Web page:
Thursday, March 4, 2010

What about Tiger?

Regular readers of this blog may be wondering why I've been relatively silent about the Tiger Woods Debacle. I don't know exactly what else to call it. The Tiger Woods Affair? Makes it sound like The Thomas Crown Affair (anyone remember that movie? I actually liked the remake with Pierce Brosnan and Renee Russo, but I know that's off-topic).

Anyway, I know I've written before about whether or not Tiger deserves his privacy and/or how much scrutiny we should be focusing on him.

And then, about 2 weeks ago, we got Tiger's statement and apology:

Of course, various people weighed in--some critical of Tiger, some willing to be more measured in their assessment of him, and others who are critical of the public scrutiny and why the general public seem so obsessed with Tiger Woods.

So what do I think?


In many ways, I agree with the editorial that describes our "love affair" (obsession) with Tiger. I mean, yes, I'm a golf fan, but because I work on issues of race, I'm of course interested in the ways in which Tiger, as a mixed-race black-Asian golfer has stormed the white bastion of country clubs and PGA tournaments to dominate a sport that has such a racist (and sexist and homophobic and classist) past.

But...there is also a part of me that recognizes that we're talking about men chasing little white balls with long sticks on overly manicured grass. And yet, in the research I've done, the golf course is a power field--quite literally. There's so much power brokering that goes on, it'd be silly for any of us to dismiss golf as a sport and as a major brokering place for deals, large and small.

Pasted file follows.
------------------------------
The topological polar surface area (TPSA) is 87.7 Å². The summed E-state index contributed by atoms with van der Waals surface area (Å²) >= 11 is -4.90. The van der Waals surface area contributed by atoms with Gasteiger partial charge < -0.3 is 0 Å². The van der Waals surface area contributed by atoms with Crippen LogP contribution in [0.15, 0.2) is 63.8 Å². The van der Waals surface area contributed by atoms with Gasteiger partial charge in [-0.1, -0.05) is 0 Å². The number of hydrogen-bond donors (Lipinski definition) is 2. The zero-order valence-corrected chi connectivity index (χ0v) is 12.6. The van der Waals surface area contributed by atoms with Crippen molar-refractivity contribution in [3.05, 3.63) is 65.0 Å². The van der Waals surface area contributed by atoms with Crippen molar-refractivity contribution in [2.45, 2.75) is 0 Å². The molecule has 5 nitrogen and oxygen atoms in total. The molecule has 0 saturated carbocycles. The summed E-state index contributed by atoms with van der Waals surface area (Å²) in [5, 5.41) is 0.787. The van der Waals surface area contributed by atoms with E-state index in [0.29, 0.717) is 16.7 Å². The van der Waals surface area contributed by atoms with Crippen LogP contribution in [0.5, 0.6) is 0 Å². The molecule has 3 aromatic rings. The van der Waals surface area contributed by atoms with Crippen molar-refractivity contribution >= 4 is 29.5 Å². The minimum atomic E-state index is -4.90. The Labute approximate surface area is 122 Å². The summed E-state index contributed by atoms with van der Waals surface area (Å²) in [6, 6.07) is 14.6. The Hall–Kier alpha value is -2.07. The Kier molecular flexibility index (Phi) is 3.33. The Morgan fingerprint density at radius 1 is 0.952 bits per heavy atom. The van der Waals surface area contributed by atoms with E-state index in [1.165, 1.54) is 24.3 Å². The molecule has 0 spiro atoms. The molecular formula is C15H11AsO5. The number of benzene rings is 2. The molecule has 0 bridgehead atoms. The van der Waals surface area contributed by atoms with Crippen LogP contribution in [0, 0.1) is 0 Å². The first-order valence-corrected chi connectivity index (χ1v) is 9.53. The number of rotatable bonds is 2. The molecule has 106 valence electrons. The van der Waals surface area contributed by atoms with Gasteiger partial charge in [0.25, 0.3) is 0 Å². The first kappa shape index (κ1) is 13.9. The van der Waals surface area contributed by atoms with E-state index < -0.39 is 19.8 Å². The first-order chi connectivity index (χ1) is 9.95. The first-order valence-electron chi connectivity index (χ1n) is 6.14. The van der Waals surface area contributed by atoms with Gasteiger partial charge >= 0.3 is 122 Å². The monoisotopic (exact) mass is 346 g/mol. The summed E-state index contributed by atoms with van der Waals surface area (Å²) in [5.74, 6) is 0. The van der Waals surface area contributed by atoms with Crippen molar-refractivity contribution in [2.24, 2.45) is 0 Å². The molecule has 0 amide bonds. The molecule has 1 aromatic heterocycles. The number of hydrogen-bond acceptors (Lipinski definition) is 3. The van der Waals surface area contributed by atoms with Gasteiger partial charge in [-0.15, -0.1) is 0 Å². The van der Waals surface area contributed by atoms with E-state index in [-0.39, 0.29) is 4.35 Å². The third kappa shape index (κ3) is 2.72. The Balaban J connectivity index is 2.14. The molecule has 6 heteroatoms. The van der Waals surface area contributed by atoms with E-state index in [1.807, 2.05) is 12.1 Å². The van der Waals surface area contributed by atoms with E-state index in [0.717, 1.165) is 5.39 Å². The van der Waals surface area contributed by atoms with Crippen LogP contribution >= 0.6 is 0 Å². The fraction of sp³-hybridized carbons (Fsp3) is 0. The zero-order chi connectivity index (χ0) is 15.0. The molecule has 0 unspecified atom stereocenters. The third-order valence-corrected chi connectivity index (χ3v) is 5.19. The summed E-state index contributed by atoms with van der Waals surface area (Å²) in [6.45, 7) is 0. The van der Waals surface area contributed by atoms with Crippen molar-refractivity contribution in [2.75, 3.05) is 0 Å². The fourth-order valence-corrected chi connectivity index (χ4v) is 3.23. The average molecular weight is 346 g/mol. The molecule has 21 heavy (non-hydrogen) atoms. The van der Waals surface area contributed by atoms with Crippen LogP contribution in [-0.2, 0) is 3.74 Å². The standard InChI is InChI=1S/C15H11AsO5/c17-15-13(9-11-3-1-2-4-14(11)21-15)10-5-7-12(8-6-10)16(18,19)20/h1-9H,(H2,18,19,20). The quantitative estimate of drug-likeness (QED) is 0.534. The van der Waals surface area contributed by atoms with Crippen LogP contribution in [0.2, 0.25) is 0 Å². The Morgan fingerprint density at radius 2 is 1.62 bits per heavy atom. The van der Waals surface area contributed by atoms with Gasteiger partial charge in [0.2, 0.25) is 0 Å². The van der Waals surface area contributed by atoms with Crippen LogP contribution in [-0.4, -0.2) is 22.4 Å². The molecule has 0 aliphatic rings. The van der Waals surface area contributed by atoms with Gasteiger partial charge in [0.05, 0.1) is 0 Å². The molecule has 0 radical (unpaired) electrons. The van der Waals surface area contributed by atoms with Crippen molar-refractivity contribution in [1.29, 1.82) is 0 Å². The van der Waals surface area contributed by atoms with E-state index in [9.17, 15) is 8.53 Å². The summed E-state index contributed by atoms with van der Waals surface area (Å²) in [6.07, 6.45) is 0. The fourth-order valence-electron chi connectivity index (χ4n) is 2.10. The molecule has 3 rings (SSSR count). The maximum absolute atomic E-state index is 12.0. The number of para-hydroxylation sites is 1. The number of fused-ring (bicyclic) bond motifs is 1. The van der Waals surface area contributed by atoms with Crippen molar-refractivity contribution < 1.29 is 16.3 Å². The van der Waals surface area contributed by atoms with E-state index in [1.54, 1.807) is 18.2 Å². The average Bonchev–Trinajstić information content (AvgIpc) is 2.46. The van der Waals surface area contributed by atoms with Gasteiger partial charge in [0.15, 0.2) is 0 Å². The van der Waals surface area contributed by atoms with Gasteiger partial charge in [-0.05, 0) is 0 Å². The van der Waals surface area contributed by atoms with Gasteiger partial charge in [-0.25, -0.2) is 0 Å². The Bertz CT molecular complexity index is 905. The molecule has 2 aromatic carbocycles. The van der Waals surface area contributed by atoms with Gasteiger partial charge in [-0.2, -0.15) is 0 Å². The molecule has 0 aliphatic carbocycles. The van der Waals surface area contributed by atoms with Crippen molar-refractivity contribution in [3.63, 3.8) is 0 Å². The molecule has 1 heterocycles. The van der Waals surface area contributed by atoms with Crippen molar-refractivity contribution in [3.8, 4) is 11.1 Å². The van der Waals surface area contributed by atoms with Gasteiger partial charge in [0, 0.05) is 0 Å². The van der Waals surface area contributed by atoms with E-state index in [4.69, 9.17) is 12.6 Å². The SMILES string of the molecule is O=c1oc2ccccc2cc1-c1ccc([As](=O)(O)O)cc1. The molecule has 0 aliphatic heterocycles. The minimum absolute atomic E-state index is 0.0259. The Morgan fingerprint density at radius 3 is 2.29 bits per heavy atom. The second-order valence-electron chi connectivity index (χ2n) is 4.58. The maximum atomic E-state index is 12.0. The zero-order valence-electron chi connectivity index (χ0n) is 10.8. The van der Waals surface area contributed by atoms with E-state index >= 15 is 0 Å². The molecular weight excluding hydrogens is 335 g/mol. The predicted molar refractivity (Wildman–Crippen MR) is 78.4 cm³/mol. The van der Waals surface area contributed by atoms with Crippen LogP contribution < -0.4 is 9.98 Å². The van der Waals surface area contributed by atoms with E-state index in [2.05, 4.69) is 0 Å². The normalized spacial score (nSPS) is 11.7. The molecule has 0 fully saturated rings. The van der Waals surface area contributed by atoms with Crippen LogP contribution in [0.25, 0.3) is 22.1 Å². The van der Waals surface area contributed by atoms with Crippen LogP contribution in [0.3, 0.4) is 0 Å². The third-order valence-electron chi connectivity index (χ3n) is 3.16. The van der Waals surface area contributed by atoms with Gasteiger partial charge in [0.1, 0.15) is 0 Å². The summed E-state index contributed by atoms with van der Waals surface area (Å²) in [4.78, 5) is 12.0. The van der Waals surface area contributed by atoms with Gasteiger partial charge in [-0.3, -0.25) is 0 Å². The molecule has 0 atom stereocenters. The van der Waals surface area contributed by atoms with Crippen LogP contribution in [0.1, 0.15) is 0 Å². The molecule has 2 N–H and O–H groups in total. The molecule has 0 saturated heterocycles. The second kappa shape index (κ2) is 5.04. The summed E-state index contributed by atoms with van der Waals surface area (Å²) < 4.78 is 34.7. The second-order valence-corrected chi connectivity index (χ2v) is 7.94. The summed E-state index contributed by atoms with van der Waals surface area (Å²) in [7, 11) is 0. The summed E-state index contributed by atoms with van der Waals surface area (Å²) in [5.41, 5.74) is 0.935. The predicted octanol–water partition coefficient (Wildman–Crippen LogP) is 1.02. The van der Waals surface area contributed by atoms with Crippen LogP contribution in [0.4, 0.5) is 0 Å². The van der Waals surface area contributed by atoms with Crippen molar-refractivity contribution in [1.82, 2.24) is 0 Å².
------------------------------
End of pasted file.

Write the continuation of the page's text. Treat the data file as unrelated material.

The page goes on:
So thinking about the ways in which Tiger is part of this world--how he has shaped contemporary golf and how, in turn, golf has shaped him--and why folks are so obsessed about when he's going to return to the PGA--as if the PGA's success hinged on a single person. It is worth thinking about and especially in the blog out post-affairs, it's worth considering how his image has changed--and the ways in which he may be re-racialized. I still haven't read enough media coverage to weigh in completely about this, but there's something especially about the ways that people want to talk about his Buddhism that strikes me as a bit Orientalist. I can't quite put my finger on it--or more accurately, I'm not ready to really work it all out in this blog, but I do think that honing in on his Buddhism and connecting it to his mother seems a way to re-empahasize his Asianness.

Any thoughts?

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